My daughters are learning to be bioengineers. They are age four and nine. Already, at this age, girls loose interest in maths, science and engineering even though they are just as capable as boys. The negative stereotype is learnt early and persists through primary school, secondary school, universities and the workplace. At a very young age, children are confronted by gender stereotypes with girls toys and boys toys, and are influenced by stereotypes about men’s work and women’s work.

I asked my daughter to draw a picture of a bioengineer. Her version is the Disney character from Frozen, with long, golden hair. I am wearing a pink lab coat. She is wearing a blue lab coat. She is Elsa. I could blaim Disney, but we do not have a TV at home. This is peer pressure that is learnt from a very young age and is mirrored in the work place.

Young girls think science and engineering are difficult subjects.

Young girls think science and engineering are for boy’s.

When girls watch tv programmes in science and engineering, they say it looks intimidating and boring.

If we can change this perception early, then we can encourage young girls and help them to realise their potential and possible future in science and engineering.

So how do you encourage girls to like science and engineering? We need to start early. I mean very early. Babies use spatial reasoning right from birth. This is not about eating dinner. This is about play. Learning plays a big role and activities that exercise and nurture spatial skills will improve performance.

For example, every time I walk away from my baby, she notices I look smaller and If I move even further away, she responds (cries). This ability continues to develop until around age 10. She will learn concepts about space, such as near and far, which provides a foundation for spatial awareness and visual spatial attentions later in life.

Researchers say that the quality and quantity of play is especially important in spatial thinking in children. Children who have good spatial skills are strong in engineering and science.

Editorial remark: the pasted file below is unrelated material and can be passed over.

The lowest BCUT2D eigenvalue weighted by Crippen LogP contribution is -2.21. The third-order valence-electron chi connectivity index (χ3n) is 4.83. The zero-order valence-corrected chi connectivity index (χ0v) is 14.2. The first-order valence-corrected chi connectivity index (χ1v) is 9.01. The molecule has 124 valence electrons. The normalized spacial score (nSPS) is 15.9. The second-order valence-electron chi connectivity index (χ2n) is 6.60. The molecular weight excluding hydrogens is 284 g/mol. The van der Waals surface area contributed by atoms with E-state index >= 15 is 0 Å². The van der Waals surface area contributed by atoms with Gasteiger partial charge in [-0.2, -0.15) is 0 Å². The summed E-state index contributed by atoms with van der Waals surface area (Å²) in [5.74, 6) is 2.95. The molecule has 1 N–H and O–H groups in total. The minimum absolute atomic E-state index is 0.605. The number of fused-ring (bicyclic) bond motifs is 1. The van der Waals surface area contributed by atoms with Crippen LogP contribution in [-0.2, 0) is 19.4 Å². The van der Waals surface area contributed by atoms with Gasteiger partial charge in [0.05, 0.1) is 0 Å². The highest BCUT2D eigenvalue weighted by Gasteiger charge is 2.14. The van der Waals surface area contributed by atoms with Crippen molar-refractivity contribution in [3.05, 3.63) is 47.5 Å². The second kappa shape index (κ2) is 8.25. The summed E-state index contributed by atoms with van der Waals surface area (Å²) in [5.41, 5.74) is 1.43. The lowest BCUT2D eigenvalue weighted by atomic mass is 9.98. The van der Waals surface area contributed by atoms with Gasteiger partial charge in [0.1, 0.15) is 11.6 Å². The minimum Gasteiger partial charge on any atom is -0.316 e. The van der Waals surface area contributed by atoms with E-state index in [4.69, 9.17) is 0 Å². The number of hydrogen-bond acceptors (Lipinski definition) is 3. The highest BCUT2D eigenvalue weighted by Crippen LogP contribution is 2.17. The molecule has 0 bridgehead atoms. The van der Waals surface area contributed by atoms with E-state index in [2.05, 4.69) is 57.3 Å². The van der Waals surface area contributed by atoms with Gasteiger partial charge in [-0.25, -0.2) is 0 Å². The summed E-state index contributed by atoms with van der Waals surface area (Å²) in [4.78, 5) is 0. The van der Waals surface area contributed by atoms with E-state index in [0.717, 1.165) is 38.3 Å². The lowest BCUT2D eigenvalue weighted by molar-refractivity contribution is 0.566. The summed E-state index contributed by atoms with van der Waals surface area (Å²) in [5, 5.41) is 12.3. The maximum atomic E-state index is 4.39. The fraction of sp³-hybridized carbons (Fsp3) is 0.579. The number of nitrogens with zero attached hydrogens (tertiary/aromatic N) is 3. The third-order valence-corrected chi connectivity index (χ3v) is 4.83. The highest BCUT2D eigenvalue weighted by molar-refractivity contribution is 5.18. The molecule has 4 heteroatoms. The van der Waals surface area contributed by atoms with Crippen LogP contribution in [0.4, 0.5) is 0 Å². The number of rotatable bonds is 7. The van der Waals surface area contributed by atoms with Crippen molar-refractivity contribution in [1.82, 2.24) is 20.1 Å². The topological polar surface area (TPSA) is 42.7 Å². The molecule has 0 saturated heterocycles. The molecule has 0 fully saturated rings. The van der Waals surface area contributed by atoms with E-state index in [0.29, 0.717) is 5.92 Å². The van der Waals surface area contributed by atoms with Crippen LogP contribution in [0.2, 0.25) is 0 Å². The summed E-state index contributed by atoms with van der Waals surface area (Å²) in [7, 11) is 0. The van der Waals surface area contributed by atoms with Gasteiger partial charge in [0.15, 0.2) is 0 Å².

So how can we help to develop spatial skills at a young age?

This is not just about working hard. If we want to improve spatial skills, then training matters.

Baby boys build and by the time they are toddlers they are playing video games. This play helps boys to practice mental rotation and boost spatial skills.

In adults, there is good evidence that practicing mental rotation and visual attention can boost spatial skills.

For example, Jing Feng and colleagues in Toronoto (2008) found that undergraduates improved visual attention and mental rotation skills after only ten hours of playing an action video game.

Women can match men when learning spatial skills.

All it takes is a bit of brain training.

If we want to encourage more girls into science and engineering, we need to start early, when they are babies, and show them how throughout childhood, schools, universities and the workplace.

We need to mentor and teach children that intellectual and spatial skills can be acquired. This encourages the child to learn more, embrace challenges, learn from criticism and be inspired by others’ success. We need to send the message that you can value growth and learning. There is a need to recognise that women should be encouraged and helped to realise their potential and possible future in science and engineering.

The more we can help young people and support engagement with bioengineering, the better for us and our future global leaders.